Few caregivers are more devoted than parents when caring for a child. Yet, even the most cautious and educated parents will make mistakes when giving medicine to children or fail to protect children from accidental poisonings. Dangerous mistakes with medicines are three times more likely with children than adults, and more than half of all accidental poisonings—mostly with medicines—occur in children less than 5 years old. The list that follows, although not inclusive, covers 10 important safety tips for parents.
In 2008, drug companies voluntarily removed over-the-counter (OTC) cough and cold products for infants and children less than 4 years old due to safety concerns. The safety concerns were based on reports of seizures, rapid heart rates, loss of consciousness, and death. These products contain decongestants (ephedrine, pseudoephedrine, or phenylephrine) and antihistamines (diphenhydramine, brompheniramine, or chlorpheniramine). Later in 2008, companies relabeled cough and cold medicines to say that the products should not be used in children less than 4 years of age. For children 4 years and older, do not give more than the recommended dose and stop the medicine if it makes the child sleepy. Only give your child cough and cold medicine with active ingredients that treat your child’s specific symptoms. Be careful not to exceed the recommended daily dose of these active ingredients. Do not give your child other medicines that contain additional doses of the same medicine.
Vaccines can cause fever and mild pain at the needle injection site. In anticipation, parents may want to give their child a dose of acetaminophen before they get vaccinated. However, vaccines are less effective in children who have been given acetaminophen prior to vaccination. 1 Only give children acetaminophen, as recommended by your child’s doctor, after receiving a vaccine, if they develop a high fever (100.4 degrees in infants 3 months or younger, 102 degrees in children older than 3 months). Contact the doctor if the child’s fever does not go down after receiving acetaminophen. Use a cold compress on the needle injection site as needed to reduce pain. If pain worsens or the injection site becomes red or swollen, contact your child’s doctor.
Reference 1) ISMP. Avoid routine acetaminophen use with vaccines. ISMP Medication Safety Alert! Safe Medicine. 2010;8(5):1-2.
Don't use over-the-counter anti-diarrheal medicines (e.g., Pepto-Bismol, Kaopectate, Imodium) in young children unless recommended by your child’s doctor. Medicines to relieve diarrhea, such as Pepto-Bismol and Kaopectate, may contain bismuth subsalicylate, magnesium, or aluminum, which can be harmful to infants and toddlers because they can quickly accumulate in young children’s bodies. These medicines may be used in older children, but ask your pediatrician or read the Drug Facts label first for directions. Pepto-Bismol’s packaging directs you to ask a doctor before giving to children under 12, and Imodium’s packaging says to ask your doctor before giving to children under 6.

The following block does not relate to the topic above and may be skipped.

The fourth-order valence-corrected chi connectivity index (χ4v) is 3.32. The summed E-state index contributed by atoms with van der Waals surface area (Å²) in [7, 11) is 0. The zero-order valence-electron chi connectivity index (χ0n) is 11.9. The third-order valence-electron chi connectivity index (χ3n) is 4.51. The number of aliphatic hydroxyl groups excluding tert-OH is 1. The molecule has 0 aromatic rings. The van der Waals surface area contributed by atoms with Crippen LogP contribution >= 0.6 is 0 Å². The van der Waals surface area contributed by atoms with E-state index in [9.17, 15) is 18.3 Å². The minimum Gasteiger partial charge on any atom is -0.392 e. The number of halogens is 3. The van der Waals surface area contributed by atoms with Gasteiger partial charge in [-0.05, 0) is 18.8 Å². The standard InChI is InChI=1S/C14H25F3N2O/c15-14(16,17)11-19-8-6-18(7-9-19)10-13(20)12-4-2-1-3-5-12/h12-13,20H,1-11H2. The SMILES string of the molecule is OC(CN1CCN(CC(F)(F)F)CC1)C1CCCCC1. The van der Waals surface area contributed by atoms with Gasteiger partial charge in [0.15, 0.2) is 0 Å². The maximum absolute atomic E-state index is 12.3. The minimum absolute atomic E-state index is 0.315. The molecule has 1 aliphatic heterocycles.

Giving your baby a smaller dose of medicine meant for an adult or older child is dangerous. Children are not merely mini-adults who can take smaller doses of adult medicine. Adult medicines are formulated specifically for an adult body. Children’s bodies are less developed. An adult medicine could work very differently on them or cause serious side effects. Also, many adult medicines contain more than one active ingredient (such as cold and flu remedies that contain a pain reliever and an antihistamine), and one or more of those ingredients may be unsafe for children. Always look at the minimum age recommended for taking the medicine and don’t give it to your child if he or she is younger than the recommended age until you discuss it with a physician.
Approximately seven out of ten parents make mistakes when measuring doses of liquid medicines, particularly when using dosing cups that come with OTC medicines.1 More than one-third of the mistakes are large overdoses, which are serious in children. The errors are most often due to: 1) confusing teaspoon with tablespoon, especially since the markings “tsp” and “tbsp” look similar; 2) confusing mL (milliliters) with teaspoons; and 3) assuming that the entire dosing cup is the correct dose. If your child’s medicine does not come with a measuring device, or if it comes with a dosing cup, ask your pharmacist to recommend an oral syringe to use. Before leaving the pharmacy with a prescription or OTC liquid medicine, verify with your pharmacist that you know how to measure the correct dose. Never use a household teaspoon or tablespoon to measure the dose—both are inaccurate.
Reference 1) Yin HS, Mendelsohn AL, Wolf MS, et al. Parents’ medication administration errors: role of dosing instruments and health literacy. Arch Pediatr Adolesc Med. 2010;64(2):181-6.